It is strange that in a country that has witnessed some of the gravest possible abuse of power by Ministers, never has the delinquent been made to pay for the well-recognised tort of misfeasance by a public officer in the discharge of his public duties. It consists of either malicious exercise of power or intentional usurpation of power with full knowledge that it does not legitimately belong. Neither is rare. The law assigns to malice a meaning different from what the dictionaries give it. It means acting for a reason and purpose knowingly foreign to the administration; for considerations extraneous (read, political).

It is open to the plaintiff to sue the state or its Minister or both. The British Ministry of Agriculture, Fisheries and Food was ordered to pay damages for improper revocation of a general licence to import turkeys from France. The Prime Minister of Quebec was ordered to pay damages personally by the Supreme Court of Canada in 1959. Acting on instructions which he had no right whatever to give, the Quebec Liquor Commission revoked the licence of a person who had aroused the Prime Minister's ire because he provided bail for fellow-members of a sect whose activities were offensive to the government.

The fact that the Premier believed that he was acting in the best interest of Quebec was irrelevant, the court ruled. Nor was proof of malice necessary. The issue simply was usurpation of power, for which he had to compensate the citizen whom he had wronged. This is good law in India as well where extralegal interference in administration is all too common.

The law goes further to say that in such cases exemplary damages should be awarded. As Lord Devlin put it, for oppressive, arbitrary or unconstitutional action by the servants of the government exemplary damages must be awarded. The servants of the government are also the servants of the people and the use of their power must always be subordinate to their duty of service. The award will curb the arbitrary and outrageous use of executive power and serve a useful purpose in vindicating the strength of the law.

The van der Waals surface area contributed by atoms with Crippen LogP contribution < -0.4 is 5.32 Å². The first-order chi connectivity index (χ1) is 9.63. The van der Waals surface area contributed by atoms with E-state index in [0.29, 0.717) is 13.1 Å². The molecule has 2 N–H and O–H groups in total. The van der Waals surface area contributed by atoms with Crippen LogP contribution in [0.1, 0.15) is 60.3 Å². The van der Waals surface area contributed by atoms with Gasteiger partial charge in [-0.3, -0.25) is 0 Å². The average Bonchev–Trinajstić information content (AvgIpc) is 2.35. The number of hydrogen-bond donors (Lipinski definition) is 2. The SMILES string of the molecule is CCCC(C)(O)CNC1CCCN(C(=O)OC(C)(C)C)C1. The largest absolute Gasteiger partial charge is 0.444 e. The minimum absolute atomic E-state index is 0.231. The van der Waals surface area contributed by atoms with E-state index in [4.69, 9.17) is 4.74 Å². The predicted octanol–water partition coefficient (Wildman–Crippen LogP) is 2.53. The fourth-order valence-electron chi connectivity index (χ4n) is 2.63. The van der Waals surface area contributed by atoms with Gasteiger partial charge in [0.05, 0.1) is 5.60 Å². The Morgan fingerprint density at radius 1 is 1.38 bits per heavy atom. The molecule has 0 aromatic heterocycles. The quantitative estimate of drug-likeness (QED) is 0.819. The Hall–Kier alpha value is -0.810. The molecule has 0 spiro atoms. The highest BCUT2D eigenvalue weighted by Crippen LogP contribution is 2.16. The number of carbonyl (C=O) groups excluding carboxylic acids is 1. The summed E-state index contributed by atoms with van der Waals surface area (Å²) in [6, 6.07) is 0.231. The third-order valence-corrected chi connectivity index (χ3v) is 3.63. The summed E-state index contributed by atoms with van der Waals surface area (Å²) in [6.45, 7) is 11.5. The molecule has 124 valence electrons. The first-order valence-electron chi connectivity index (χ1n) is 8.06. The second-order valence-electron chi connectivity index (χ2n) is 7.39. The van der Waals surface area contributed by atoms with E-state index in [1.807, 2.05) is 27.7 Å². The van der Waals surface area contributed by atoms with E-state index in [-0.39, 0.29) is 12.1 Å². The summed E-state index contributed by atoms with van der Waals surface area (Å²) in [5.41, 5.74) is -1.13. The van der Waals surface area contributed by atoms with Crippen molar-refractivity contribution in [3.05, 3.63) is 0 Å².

In 1980, the Privy Council followed this ruling and awarded exemplary damages in a case that concerned the abuse of the power of preventive detention. The Privy Council confirmed on appeal that the regulations were unconstitutional and the detention was unjustified. The state's appeal court had raised the $5,000 damages awarded by the trial court to $18,000. The Privy Council upheld the increase and explicitly approved Lord Devlin's dicta.

True, the National Security Act, 1980, like most Indian statutes, bars suits and prosecution against the Central or State governments and their officers for anything in good faith done or intended to be done in pursuance of the Act. The omnibus General Clauses Act, 1897, defines the words good faith when they occur in a Central statute to mean where it is in fact done honestly, whether it is done negligently or not. Curiously, the expression good faith as defined in the Penal Code (Section 52) requires the exercise of due care and caution. There is thus a stricter test for exemption from criminal liability for the citizen and a weaker one for exemption from civil liability for the state and its officials.

That apart, the total exclusion of negligence itself as a ground of state liability is clearly violative of the fundamental right to equality and to equal protection of the law. It is void. Here is a classic instance of a colonial statute that stands unamended although it makes a mockery of the rule of law and impedes the Indian citizen's access to courts of law. It is unlikely that this impediment can long survive if citizens assert their rights and make Ministers and civil servants pay for the wrongs they perpetrate.